about preparation, endless training and knowing that you are well prepared to
handle and deal with the challenge.  
Again I also acknowledge that once in the down-ward
spiral of losing confidence it’s hard to break free.  Therefore, it’s good to surround yourselves
with positive people who can help.  If
your trainer isn’t sympathetic and comes from the Calvary school of “just get
on with it” then find a new trainer!  You
will find that most trainers are sympathetic to loss of confidence as most
riders will have experienced it at some time or other.  Someone who understands, not belittles your
confidence crisis can help you get back on the road to more secure and positive
riding.  Set yourself small achievable
goals.  When I lost my confidence I made
it my goal to simply have fun riding – to ride with a smile on my face!  It’s amazing what smiling did for my
confidence.  I started to act like I was
having fun and before I knew it, I was!  
Not all people can ride
all horses.  A coach once said to me that another thing
top riders are good at is “they know what horses suit them and the horses they
can get the best out of”.   Knowing
whether you have the right horse for you is important.  If the horse you have is “too much horse” or
you simply do not get on then it might be time to move him on to someone
else.  If the challenge you have is well
within your ability and you have the resources to deal with it, then stick with
it.  Persistence pays dividends and you
will have a stronger bond when you have accomplished your goal in spite of your
challenges.  However if your horse
consistently undermines your confidence, opt for some lessons on a tried and
tested schoolmaster.
It’s not only when riding that your confidence can take a
battering.  Quite a few years ago, I
purchased a horse that quite simply “fell apart” mentally.  I suspect he was on tranquilisers when I
viewed him because he certainly wasn’t the horse I thought I’d bought.  His behaviour was so feral; he was terrified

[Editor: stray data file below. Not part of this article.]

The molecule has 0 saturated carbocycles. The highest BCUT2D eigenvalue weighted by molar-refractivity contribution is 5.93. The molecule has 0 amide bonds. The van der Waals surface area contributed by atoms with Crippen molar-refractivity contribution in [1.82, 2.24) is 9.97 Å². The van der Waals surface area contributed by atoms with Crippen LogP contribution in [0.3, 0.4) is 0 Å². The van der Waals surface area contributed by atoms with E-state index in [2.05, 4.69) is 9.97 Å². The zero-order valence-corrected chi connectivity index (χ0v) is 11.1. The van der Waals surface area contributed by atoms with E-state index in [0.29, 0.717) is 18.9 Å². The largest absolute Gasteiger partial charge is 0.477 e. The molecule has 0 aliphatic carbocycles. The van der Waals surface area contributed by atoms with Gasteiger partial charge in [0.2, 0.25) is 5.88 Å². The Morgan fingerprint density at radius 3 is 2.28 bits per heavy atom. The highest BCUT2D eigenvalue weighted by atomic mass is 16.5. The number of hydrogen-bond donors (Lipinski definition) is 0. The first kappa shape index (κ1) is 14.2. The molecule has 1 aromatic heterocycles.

half the time and would lash out.  He
would have been a challenge to the most accomplished horseman and I simply
didn’t have the tools and skills to know where to start with him.  Lack of knowledge and lack of tools put me in
a vulnerable position and my confidence around him was compromised.  The last thing this terrified horse needed
was a terrified owner!  It took some time
after that to feel comfortable on the ground around even the sanest of horses.  It’s easy to feel intimidated by these
powerful animals if they barge, rear and are generally unruly.  Again having the tools and means to train a
horse through this is paramount.  I dealt
with my fears by enrolling on a number of courses whereby I would get to work
with accomplished horseman in handling and working with horses on the ground
and in the saddle.  There are courses and
organisations out there that can help. 
For more information visit hoofon.
Understanding horse psychology and body language are key
components to working with horses on the ground and under saddle.  Remaining calm, relaxed, focused are all
essential elements to handling and riding horses. With focus comes intent –
being assertive whilst remaining calm.
Being afraid is nothing to be ashamed of.  Acknowledge the fear and work with your
trainer to overcome the fear and address any lack of confidence.  There are lots of tools and techniques out
there and plenty of organisations and people who are willing to help.
“Bravery isn’t the
absence of fear but rather the judgement that something else is more important
than the fear”. 
“Courage doesn’t always
roar.  Sometimes courage is the little
voice at the end of the day that says, I’ll try again tomorrow!”
Happy Positive Riding.
Lisa Wright - About the Author:
 
Lisa Wright is
one of the founders of hoofon.co.uk. hoofon.co.uk is the Uk's 1st Equestrian
search engine that brings together horse advertisements from the main UK
publications into one convenient place. Currently hoofon.co.uk has over 15,000
horses for sale. Registering with hoofon.co.uk will allow you to save your
searches and your favourite horses so that you can re-visit at a later date if
required.
Lisa Wright has over twenty years experience of working with horses. She
currently owns a couple of horses and regularly completes at local and county
shows
Source: https://www.articleswrap.com/article/ride-with-confidence-and-conviction.html